“Looking for a needle in a haystack is difficult.” This is how Ron Kennedy, a reporter for the Calgary Herald, described the dangerous work of “Canada’s Pipeline Pilots” in 1959. Rough flying conditions made the work of aerial pipeline monitoring patrols “no job for a weak stomach and slow reactions.” Low-altitude flights above what was once the world’s largest oil pipeline system looking for leaks and spills were no simple task. But the work was necessary because large, long-distance oil pipelines have regularly spilled oil since they began operations in Canada in 1950. 
The hazards of this work were plenty. The small Cesna-180 planes violently bounced like a bucking bronco in the turbulent air. One pilot took to wearing a crash helmet to protect his head from hitting the roof of the cockpit. Migratory birds could crash through the windshield. Adverse weather could easily bring down such small planes.
In the mid-twentieth century, Interprovincial Pipe Line Company (now Enbridge, Inc.) hired dozens of veteran bush pilots to fly small planes along the right-of-way for its enormous oil pipeline system. By 1959, the Interprovincial pipeline spanned thousands of kilometres from Edmonton to Toronto crossing fields, forests, muskeg, and rivers. It even crossed the Great Lakes at the Straits of Mackinac in Michigan. And since the pipeline opened in 1950, it suffered leaks and spills. The first known spill was reported in November 1950 in Minnesota.  Aerial patrols were a key component of the company’s monitoring practices to find and remedy oil spills.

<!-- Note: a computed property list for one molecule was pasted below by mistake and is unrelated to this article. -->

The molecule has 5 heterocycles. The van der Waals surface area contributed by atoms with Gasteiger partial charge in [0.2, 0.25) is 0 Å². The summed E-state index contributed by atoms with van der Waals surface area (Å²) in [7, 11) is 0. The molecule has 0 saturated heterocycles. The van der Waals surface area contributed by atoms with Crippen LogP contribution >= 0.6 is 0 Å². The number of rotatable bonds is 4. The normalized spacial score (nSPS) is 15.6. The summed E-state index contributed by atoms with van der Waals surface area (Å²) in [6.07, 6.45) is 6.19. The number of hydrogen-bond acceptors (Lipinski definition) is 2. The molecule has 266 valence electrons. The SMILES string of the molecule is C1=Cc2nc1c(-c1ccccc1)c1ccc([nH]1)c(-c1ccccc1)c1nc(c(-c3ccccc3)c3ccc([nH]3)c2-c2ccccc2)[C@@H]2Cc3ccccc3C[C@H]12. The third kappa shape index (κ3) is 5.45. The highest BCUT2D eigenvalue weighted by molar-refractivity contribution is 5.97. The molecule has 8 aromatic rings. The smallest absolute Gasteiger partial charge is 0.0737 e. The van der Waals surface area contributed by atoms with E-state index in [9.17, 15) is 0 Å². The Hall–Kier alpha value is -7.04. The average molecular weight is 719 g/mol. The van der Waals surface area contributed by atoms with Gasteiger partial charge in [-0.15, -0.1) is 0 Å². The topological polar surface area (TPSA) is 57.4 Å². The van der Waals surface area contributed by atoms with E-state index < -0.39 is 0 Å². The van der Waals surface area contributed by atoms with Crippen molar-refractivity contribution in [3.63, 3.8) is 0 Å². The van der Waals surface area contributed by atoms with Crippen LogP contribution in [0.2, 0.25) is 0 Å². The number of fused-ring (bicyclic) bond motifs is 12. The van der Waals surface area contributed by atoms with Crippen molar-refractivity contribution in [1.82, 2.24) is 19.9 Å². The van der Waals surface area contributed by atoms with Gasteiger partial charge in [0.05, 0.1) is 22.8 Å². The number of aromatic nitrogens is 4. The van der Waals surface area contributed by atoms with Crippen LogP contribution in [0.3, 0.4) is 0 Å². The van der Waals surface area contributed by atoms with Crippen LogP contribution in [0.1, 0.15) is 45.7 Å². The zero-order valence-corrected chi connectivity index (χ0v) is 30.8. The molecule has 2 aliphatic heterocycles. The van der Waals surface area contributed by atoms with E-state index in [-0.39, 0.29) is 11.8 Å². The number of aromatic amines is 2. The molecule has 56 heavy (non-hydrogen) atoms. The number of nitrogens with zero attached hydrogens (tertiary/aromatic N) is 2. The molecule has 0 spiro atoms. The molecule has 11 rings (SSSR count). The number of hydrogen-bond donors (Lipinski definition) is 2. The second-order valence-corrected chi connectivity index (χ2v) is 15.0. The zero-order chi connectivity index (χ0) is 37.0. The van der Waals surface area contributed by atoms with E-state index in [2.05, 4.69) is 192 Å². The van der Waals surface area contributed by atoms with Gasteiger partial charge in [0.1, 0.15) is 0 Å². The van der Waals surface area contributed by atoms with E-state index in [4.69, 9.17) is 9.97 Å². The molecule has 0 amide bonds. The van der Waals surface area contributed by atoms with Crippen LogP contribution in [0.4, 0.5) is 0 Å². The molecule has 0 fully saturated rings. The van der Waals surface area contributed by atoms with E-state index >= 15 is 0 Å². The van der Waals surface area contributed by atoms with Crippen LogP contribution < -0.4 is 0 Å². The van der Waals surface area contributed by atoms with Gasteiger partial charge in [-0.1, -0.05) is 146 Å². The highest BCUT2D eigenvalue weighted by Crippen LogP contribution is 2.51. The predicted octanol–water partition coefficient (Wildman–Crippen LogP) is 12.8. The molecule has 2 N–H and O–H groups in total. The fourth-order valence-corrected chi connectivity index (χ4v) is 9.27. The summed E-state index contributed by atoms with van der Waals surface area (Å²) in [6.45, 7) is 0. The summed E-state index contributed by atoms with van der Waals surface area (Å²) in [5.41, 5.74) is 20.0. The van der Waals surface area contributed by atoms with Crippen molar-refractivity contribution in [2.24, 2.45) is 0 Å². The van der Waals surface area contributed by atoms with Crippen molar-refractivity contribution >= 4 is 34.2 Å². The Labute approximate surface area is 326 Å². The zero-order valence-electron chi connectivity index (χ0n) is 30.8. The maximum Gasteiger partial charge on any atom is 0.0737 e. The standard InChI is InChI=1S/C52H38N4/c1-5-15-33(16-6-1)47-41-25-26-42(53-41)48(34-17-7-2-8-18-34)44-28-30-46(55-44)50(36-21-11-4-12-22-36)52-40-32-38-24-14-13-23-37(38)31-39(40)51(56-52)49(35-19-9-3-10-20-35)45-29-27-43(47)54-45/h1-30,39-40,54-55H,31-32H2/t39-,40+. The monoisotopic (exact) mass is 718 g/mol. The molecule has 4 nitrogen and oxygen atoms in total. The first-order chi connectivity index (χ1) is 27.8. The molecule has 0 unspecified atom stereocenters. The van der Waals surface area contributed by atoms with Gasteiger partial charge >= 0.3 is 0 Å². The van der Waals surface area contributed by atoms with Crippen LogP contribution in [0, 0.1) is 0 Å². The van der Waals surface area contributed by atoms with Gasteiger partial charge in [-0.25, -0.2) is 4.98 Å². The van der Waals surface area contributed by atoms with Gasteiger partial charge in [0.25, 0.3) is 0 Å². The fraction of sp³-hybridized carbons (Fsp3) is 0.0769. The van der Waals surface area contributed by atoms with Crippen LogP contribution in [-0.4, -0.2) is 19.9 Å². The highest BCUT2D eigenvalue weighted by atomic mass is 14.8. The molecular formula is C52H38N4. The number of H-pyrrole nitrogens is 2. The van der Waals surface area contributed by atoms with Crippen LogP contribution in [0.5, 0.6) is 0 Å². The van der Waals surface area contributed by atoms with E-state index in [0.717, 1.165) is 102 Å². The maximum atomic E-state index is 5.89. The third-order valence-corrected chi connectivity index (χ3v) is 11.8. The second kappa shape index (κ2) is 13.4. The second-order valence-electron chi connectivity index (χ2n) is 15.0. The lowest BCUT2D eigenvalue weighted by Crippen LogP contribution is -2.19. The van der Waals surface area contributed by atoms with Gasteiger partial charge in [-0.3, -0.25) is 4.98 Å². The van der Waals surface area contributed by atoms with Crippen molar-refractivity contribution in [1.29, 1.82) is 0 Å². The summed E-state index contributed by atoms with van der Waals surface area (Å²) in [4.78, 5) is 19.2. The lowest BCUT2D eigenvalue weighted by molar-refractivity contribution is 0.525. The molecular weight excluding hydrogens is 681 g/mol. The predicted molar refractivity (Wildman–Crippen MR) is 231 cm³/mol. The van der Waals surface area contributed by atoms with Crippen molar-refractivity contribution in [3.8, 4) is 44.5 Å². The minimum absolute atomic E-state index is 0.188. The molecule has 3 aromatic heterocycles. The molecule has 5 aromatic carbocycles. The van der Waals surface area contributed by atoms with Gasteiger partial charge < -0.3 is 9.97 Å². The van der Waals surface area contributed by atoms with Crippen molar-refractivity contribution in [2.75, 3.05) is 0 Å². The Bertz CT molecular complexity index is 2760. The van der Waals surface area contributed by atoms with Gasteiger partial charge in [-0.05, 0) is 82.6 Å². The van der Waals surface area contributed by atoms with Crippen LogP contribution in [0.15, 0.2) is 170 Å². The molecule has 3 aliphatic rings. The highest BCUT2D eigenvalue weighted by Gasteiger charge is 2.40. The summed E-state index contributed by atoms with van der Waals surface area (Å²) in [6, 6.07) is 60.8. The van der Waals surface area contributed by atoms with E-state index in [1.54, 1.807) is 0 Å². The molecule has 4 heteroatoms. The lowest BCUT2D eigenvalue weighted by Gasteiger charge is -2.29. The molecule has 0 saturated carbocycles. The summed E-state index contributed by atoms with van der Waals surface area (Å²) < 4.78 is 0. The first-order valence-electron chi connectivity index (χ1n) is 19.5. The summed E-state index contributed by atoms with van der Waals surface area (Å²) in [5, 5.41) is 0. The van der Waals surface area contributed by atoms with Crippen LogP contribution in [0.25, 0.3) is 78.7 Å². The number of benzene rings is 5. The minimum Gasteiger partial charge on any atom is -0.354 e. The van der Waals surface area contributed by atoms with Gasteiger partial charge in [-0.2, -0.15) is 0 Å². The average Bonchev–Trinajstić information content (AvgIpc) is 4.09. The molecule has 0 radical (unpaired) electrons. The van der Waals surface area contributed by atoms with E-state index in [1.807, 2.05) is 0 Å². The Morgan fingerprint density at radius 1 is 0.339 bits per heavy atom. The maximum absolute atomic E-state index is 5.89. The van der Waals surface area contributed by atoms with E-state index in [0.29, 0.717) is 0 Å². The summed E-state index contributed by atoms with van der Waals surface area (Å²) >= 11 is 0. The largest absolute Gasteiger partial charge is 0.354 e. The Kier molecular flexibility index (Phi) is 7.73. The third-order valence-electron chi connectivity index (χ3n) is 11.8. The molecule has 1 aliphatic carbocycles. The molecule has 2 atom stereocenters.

Pilots described oil pipeline spills as “the blackest of black” or a “living black” they could see from the skies. Occasionally, they would land for closer inspection. When they spotted large spills, they radioed the nearest pump station to alert operators to close the line and begin the recovery and clean-up process.
For nearly 70 years, pipeline companies have had to confront the persistent hazard of onshore oil spills. To begin to understand this complicated history, I’ve published a new open-access article in Canadian Historical Review that offers the first quantitative analysis of historical oil spills on Canada’s system of long-distance pipelines. Using incident reports that cover a period from 1961 to 1996, the article makes the following arguments:
- Oil spills have always been a frequent hazard associated with the development and operation of oil pipelines in Canada.
- Oil pipeline spills are an endemic characteristic of complex enviro-technical systems built primarily for economic efficiency rather than environmental protection.
- Though frequent, oil pipeline spills have been a proportionally small fraction of the total oil delivered on Canada’s long-distance pipelines, but, in absolute terms, this has meant the uncontrolled release of many millions of litres of oil into the environment.
Between 1961 and 1996, pipeline companies reported 560 oil spill incidents to federal regulators.
This new research, I hope, will provide necessary context for understanding the legacies of oil pipeline development and some of the environmental consequences of Canada’s transition to a high-energy hydrocarbon economy in the second half of the twentieth century. For more information on this research project, visit “Silent Rivers of Oil: A History of Oil Pipelines in Canada Since 1947.”
Feature Image: Trans Mountain Pipeline Helicopter Patrol, 1973. Source: TMPL Annual Report, 1973.
 “Canada’s Pipeline Pilots Face Hazardous Conditions” Calgary Herald Magazine, 10 October 1959, 1.
 “New Oil Pipe Line Has Small Break” Edmonton Journal, 29 November 1950, 6, section 2.
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